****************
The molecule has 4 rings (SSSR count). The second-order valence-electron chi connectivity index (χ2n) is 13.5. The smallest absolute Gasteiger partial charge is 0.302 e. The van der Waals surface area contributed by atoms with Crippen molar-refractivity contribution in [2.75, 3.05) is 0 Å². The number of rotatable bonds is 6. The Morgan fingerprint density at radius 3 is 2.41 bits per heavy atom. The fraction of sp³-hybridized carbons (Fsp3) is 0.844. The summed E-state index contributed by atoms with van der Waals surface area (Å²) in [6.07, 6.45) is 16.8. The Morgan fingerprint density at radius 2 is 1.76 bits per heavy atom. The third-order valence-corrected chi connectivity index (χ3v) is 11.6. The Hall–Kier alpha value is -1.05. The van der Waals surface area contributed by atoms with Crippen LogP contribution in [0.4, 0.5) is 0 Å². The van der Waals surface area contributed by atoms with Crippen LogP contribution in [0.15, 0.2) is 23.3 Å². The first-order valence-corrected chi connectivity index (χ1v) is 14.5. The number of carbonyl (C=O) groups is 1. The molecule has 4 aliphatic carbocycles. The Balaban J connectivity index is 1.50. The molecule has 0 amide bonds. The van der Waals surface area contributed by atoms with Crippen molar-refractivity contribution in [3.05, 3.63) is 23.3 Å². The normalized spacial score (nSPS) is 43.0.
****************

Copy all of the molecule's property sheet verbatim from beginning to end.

The molecule has 4 rings (SSSR count). The second-order valence-electron chi connectivity index (χ2n) is 13.5. The smallest absolute Gasteiger partial charge is 0.302 e. The van der Waals surface area contributed by atoms with Crippen molar-refractivity contribution in [2.75, 3.05) is 0 Å². The number of rotatable bonds is 6. The Morgan fingerprint density at radius 3 is 2.41 bits per heavy atom. The fraction of sp³-hybridized carbons (Fsp3) is 0.844. The summed E-state index contributed by atoms with van der Waals surface area (Å²) in [6.07, 6.45) is 16.8. The Morgan fingerprint density at radius 2 is 1.76 bits per heavy atom. The third-order valence-corrected chi connectivity index (χ3v) is 11.6. The Hall–Kier alpha value is -1.05. The van der Waals surface area contributed by atoms with Crippen LogP contribution in [0.4, 0.5) is 0 Å². The van der Waals surface area contributed by atoms with Crippen LogP contribution in [0.15, 0.2) is 23.3 Å². The first-order valence-corrected chi connectivity index (χ1v) is 14.5. The number of carbonyl (C=O) groups is 1. The molecule has 4 aliphatic carbocycles. The Balaban J connectivity index is 1.50. The molecule has 0 amide bonds. The van der Waals surface area contributed by atoms with Crippen molar-refractivity contribution in [3.05, 3.63) is 23.3 Å². The normalized spacial score (nSPS) is 43.0.